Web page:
You’ll also find a socket for Cyrus's new outboard power supply unit, the PSU-XR £1995 (around $2770/AU$3740). This power supply is claimed to be far more sophisticated and capable than the long-running PSX-R, and has the ability to power three separate circuits at up to 256 different power levels. We didn’t have one to hand during this test, but past experience with Cyrus’s outboard power supplies suggests that this is likely to be a good move when the upgrade itch strikes, despite the hefty outlay.
A source at this level demands a talented system in order to have any chance of shining. We have our usual reference set-up of Burmester’s 088/911 Mk III amplifier driving ATC’s SCM50 speakers to shine a spotlight on the CDi-XR’s performance. We also have more price-compatible kit such as Naim’s Nait XS3 integrated and KEF’s LS50 Metas speakers to hear how the Cyrus works in a more price-appropriate environment. The standard CDi is also warmed and ready for comparison purposes.
Those comparisons don’t take long. It’s easy to hear that the two players are related as they have a very similar sonic character, but there’s also no denying that the CDi-XR is clearly the more capable product. It sounds better than the older disc spinner in every way, delivering more detail, stronger dynamics and a far more powerful bass performance.
As we listen to the Jay Z/Kanye West collaboration Watch The Throne, we’re quickly made aware of the new player’s superior clarity. It renders sounds with greater precision and paints low-level information with more confidence. The presentation is significantly punchier, particularly at low frequencies where the CDi-XR produces notably more authority and weight. Despite the improvement in low-frequency heft, we’re pleased to report that the bass is as taut and agile as it should be.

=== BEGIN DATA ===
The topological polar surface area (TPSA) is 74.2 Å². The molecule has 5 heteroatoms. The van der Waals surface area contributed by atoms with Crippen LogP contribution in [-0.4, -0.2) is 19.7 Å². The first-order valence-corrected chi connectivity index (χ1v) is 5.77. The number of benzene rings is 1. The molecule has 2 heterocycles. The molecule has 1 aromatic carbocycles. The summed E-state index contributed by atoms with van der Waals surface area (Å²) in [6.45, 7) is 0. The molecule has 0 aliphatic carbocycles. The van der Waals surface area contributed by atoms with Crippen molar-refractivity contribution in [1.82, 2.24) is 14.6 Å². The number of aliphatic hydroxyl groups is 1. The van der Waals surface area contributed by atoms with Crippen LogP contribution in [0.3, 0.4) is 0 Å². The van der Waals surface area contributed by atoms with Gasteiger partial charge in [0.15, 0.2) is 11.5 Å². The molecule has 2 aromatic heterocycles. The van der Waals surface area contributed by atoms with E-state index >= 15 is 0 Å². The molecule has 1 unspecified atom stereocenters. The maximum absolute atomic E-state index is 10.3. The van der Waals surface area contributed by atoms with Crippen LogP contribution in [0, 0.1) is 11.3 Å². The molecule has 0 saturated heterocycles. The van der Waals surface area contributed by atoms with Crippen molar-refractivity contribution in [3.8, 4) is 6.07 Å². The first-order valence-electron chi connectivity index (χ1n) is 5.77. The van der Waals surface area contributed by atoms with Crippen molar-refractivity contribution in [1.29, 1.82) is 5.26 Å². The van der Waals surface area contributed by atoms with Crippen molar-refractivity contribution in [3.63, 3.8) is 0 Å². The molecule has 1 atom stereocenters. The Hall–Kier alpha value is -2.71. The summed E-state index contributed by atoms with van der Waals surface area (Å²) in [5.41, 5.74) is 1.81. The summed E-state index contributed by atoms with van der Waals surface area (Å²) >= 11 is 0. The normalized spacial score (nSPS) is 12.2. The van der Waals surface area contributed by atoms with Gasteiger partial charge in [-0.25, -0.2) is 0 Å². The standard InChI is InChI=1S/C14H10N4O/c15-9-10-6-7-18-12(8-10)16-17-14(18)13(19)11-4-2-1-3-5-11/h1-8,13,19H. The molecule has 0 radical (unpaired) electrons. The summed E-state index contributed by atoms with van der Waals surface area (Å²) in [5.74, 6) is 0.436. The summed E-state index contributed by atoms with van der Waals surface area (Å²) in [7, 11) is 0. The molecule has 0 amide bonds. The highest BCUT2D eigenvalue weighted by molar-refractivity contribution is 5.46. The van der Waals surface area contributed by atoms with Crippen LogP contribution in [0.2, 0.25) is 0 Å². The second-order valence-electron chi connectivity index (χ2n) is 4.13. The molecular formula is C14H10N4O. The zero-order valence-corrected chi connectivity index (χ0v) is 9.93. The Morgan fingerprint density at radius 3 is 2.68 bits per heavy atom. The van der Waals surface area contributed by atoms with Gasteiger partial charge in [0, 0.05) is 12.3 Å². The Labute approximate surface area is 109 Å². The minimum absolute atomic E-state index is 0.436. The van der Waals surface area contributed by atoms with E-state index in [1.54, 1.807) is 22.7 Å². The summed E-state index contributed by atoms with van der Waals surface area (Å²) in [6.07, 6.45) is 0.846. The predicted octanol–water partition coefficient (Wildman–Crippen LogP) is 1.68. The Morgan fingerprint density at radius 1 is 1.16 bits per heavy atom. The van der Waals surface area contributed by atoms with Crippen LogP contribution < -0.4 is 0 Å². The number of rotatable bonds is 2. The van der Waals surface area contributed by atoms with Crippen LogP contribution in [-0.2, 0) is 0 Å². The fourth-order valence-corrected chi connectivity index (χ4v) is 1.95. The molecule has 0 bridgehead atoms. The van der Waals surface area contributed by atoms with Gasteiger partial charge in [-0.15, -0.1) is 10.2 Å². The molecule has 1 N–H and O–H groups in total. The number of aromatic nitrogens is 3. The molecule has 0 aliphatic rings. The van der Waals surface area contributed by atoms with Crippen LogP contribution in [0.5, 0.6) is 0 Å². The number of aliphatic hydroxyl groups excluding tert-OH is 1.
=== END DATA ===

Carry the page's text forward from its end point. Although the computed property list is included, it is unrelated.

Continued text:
Voices are well projected and it’s easy to follow Jay Z’s rapid-fire delivery throughout the album. Despite the more muscular lows, the player’s overall balance follows Cyrus tradition by landing slightly on the lighter, leaner side of neutral. It’s an analytical presentation but one that avoids charges of sterility thanks to a fine sense of musical cohesion and dynamic finesse. There’s little to complain about when it comes to rhythmic drive, with the CDi-XR able to communicate the energy and momentum of the music well.
We switch to Mahler’s Symphony No.2 and this plays right into the CDi-XR’s strengths. It’s a pleasingly organised performer that sets high standards in detail resolution and control. Instruments are painted with convincing textures and nuance, the orchestra is laid out convincingly in a nicely layered soundstage, and each instrument is locked in place no matter how demanding the music gets.
The CDi-XR does well with the larger-scale dynamic shifts of this piece too, able to deliver crescendos with the force they deserve. There’s a good dose of refinement here and little sense that the player is struggling when things get busy. Overall, it's a hugely impressive performance that puts the CDi-XR in the front row at this price as far as CD-playing sound quality is concerned.
While there’s little to complain about in performance, it’s in other areas that we wish Cyrus had pushed a bit harder. The CDi-XR feels like an update of the existing model rather than part of a new upmarket range. Even so, if you’re looking for a top-quality CD player at this level, ignore this one at your peril.
- Sound 5
- Build 4
- Features 3